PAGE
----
You see, I’m single – single and 37. And the thing is, as crazy, sad, or hard to believe as it may sound, I’m happy – fulfilled, even.
Juggling paper towels, toothpaste, and a six-pack of Pellegrino (or was it a box of tampons and a bag of fun-sized Snickers? I can’t remember exactly what time of the month this took place), I walked up to the cash register at Walgreens – a store I patronize roughly 27 times a week since it’s across the street from my apartment. Irene – a 60-something cashier whom I’d come to think of as my Walgreens grandma over the years – greeted me with a big smile.
“Hello, dear,” she said, as I plopped my items on the counter. “You brought your baby with you today!” I followed Irene’s eyes down to my dog, standing next to me. I know, I know. Who takes their dog to Walgreens? Well, I live in Los Angeles, where leashing up your pooch to run errands with you comes as naturally as grabbing your purse. For the record, I don’t refer to my dogs as my babies, but when Irene does, I can’t help but smile. So, I let it slide.
We exchanged chit-chat as Irene rang up my items. Then, she stopped. Making direct eye contact, she asked, “What’s wrong with you? Don’t you want a husband and real babies?”
“No, Irene, I don’t want a husband and real babies. If I wanted a husband and real babies, I’d have a husband and real babies. Now what’s that you were saying about a coupon for Double-Stuffed Oreos?” is what I should’ve said. But I didn’t. Instead, something more akin to a whimper fell out of my mouth.
You see, I’m single – single and 37. And the thing is, as crazy, sad, or hard to believe as it may sound, I’m happy – fulfilled, even. However, as my dog and I walked home from Walgreens that day, Irene’s words ricocheting through my brain, I didn’t feel happy. Perhaps, in part, because she’d begun her inquiry with, “What’s wrong with you?” Nothin’ like those four little words to send a gal into a, “I’m doing life wrong,” tailspin.
From 19 to 31, I lived life as a serial monogamist, with five relationships during those years. In that time, I fell in love, got my heart broken, did the heart breaking, got engaged, broke it off, compromised, cohabitated, fought, cried and laughed. And for the past six years, though technically single, I’ve spent a dizzying chunk of time on the dating hamster wheel. I’ve had first dates and tenth dates. I’ve stayed with guys for four months and others, only until last call. I’ve ghosted, been ghosted and both sent and received the awkward, “I’m just not that into you,” text. I was even proposed to by a guy I hadn’t seen in nine months – a seemingly friendly catch-up dinner that quickly morphed into the most uncomfortable evening of my life.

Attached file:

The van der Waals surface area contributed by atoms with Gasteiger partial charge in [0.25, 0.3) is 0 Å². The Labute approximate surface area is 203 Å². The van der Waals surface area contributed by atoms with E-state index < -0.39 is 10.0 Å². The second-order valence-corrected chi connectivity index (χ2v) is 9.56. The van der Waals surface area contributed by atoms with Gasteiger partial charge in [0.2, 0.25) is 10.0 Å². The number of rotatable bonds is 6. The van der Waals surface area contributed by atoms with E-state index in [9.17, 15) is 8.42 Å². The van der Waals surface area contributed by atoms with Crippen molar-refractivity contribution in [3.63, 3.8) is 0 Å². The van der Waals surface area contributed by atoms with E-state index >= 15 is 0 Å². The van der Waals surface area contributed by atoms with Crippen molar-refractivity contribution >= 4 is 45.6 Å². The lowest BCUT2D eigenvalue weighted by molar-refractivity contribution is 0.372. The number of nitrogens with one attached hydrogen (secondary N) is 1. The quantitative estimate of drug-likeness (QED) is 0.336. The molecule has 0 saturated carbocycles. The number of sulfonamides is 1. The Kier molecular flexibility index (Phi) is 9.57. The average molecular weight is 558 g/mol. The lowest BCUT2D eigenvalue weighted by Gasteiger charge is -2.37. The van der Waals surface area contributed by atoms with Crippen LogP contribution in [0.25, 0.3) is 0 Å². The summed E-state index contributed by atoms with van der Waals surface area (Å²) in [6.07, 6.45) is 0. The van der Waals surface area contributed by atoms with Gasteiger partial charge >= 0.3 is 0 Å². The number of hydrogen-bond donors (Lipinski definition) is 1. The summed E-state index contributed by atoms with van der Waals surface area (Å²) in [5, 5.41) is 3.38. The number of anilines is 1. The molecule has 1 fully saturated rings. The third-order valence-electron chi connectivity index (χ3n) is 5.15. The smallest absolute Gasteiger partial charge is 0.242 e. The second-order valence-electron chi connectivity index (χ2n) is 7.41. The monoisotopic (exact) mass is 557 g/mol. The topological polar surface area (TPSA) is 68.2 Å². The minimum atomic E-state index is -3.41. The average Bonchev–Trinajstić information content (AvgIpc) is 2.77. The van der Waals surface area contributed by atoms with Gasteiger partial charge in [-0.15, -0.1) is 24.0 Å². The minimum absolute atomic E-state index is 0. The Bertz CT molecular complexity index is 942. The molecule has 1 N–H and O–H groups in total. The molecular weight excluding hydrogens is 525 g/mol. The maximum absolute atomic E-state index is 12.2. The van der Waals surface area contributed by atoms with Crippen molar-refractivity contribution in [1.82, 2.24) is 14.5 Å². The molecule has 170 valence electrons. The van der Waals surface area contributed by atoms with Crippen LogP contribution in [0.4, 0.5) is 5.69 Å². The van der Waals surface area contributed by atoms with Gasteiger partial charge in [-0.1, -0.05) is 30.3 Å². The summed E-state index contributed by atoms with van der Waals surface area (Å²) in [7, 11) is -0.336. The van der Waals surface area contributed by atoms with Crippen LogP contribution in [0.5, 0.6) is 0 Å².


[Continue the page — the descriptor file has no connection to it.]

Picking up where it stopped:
And I have zero regrets. I value each of these experiences – no matter how fraught or fleeting some might have been. I’m not bitter, jaded, or cynical. I love love. Ask any of my married friends – I’m always the guest or bridesmaid conspicuously shedding tears of joy. I mean, if it weren’t for the possibility of falling in love and finding my person, do you really think I’d keep climbing my old, tired arse back onto that dating hamster wheel? Trust me – it requires deep-rooted motivation to stay the course when the last guy you had a drink with ended up sporting a prison record and spent fifteen minutes justifying this based on the fact he’d only committed a white-collar crime. Or when a 47-year-old man, after just three dates, walks in on you while you’re peeing and asks you not to close the bathroom door because he doesn’t like “these emotional walls you’re putting up.”
So, to answer your question, Irene, what’s wrong with me? Well, plenty, I’m sure. I mean, who spends 37 years on this planet without acquiring a few scrapes and scars…and night terrors? But my unmarried status isn’t one of them. Do I want lifelong love and partnership? Of course. I’d say the vast majority of us do, in one form or another. As for babies, that’s a different story. But yes, I want to find my person who’ll walk hand-in-hand beside me through life’s ups and downs. I just haven’t freaking found him yet. Maybe I never will. Perhaps I’m too picky and he doesn’t even exist. Though, my history tells me that isn’t the issue. The thing is, I’ve created a happy little life for myself – filled with friends, dogs, dates, work that I love, and endless possibilities. Why would I want to risk toppling my world for just a husband? If and when I walk down the aisle – more likely a sandy beach with my parents on FaceTime because I’ve eloped – I want to know I’m walking towards the right person. And I don’t think there’s anything wrong with that – or, with me, for waiting for that.